A 7-story apartment building with a gym and indoor pool could come to the Allentown neighborhood. Residents fear it will make parking even more difficult


Now that they’ve received unanimous approval from the city’s planning commission, two Allentown developers hope to build a “big sister” to an apartment complex in the city’s Sixth Ward neighborhood.

Developers John Palumbo and Alex Wright of Urban Residential Properties have won commission approval for a seven-story, 61-unit apartment complex on North Railroad Street. They plan to name the new building Riverview Lofts II, a nod to the adjacent Riverview Lofts I, a 22-unit building on Allen Street, which was completed over a year ago.

It’s yet another step forward in the wave of development to come along the city’s Lehigh River: the first of 12 buildings that will make up Jaindl Enterprises’ Waterfront project will open this year. Wright and Palumbo’s Riverfront Lofts project, which will be another apartment complex on nearby Front Street, also opens this year.

Riverview Lofts II would consist of 10 three-bedroom apartments, 29 two-bedroom apartments and 22 one-bedroom apartments; a gym and year-round indoor pool; and retail space on the first floor.

Commission members praised the building’s design, which uses red brickwork in keeping with the surrounding buildings, and spacious apartments.

“The plan looks amazing, it seems well thought out in terms of providing a great space for families,” said commissioner Kelli Holzman.

When the project was proposed in 2020, several residents wrote letters of support to the city. Some have applauded the effect the development will have on the Sixth Ward, where much of the housing stock is run down or in disrepair.

The apartment building would provide 71 new underground parking spaces, some of which could be accessible to the public. But the Sixth Ward is a dense neighborhood with limited parking, and some locals fear the new building will make it even scarcer.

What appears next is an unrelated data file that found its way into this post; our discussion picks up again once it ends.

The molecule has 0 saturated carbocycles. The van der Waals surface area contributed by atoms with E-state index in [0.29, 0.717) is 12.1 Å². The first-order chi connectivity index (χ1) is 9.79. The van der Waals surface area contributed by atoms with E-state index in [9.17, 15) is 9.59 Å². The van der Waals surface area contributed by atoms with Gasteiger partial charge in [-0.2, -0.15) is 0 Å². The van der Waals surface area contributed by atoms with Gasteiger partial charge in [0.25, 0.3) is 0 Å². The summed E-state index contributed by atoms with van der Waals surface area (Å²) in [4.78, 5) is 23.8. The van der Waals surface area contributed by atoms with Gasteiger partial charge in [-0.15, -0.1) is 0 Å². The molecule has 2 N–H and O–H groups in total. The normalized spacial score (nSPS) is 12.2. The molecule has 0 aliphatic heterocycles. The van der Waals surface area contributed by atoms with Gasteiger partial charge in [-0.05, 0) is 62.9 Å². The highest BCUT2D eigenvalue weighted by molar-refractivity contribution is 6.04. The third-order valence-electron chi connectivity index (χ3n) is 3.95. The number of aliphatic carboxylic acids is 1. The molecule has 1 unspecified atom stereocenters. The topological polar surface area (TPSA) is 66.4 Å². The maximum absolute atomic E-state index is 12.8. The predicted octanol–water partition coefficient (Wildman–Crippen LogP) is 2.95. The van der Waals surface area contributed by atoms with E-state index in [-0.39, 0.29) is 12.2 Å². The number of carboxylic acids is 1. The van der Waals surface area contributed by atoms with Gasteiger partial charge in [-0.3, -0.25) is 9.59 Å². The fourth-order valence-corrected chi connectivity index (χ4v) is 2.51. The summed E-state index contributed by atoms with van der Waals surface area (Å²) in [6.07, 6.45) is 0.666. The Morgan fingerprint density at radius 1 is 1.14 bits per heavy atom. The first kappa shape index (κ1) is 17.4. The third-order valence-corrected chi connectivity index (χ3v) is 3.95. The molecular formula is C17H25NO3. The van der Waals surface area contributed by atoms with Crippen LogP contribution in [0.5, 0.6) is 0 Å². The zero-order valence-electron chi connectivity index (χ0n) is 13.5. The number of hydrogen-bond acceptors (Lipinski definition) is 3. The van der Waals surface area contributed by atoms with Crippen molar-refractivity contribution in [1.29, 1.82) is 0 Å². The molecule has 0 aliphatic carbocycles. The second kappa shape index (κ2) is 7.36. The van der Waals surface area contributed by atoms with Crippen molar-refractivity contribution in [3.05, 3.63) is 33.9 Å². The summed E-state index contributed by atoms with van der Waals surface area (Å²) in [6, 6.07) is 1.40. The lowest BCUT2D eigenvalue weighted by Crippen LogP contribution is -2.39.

The developers plan to consolidate eight plots of land into one for the new building.

One of these plots is land owned by the Allentown Parking Authority with 22 spaces, at least some of which are occupied. Developers will work with the city and parking authority to create a temporary parking plan before construction begins, they said.

Beth Sipos runs Egypt Star Bakery, which has four locations in the Lehigh Valley, including one near the development. She rents five parking spaces in the parking lot for bakery employees and said the lack of parking in the neighborhood makes it difficult to work.

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“Parking in this area is non-existent now, so what are people supposed to do?” said Sipos. “I can’t imagine living there; it’s bad enough working there with the parking lot.”

“Parking is going to be a problem,” said James Spang, a neighborhood resident and president of the Riverfront Civic Association.

Despite concerns, the plans have the number of parking spaces legally required for a development of its size. Commission members said the parking issues were valid, but said the project could still go ahead.

“While I would certainly encourage … the developer to make available as much public parking as possible at the facility, that is absolutely not a dealbreaker,” said board member and comptroller Jeff Glazier. town.

Commission members also asked the developers if they were looping through the Church of the Immaculate Conception, which operates a cemetery next to the new development. The developers said church leaders were involved in the planning.

Developers must submit detailed design and construction plans to city zoning staff for review before construction begins.

Morning Call reporter Lindsay Weber can be reached at 610-820-6681 and [email protected].


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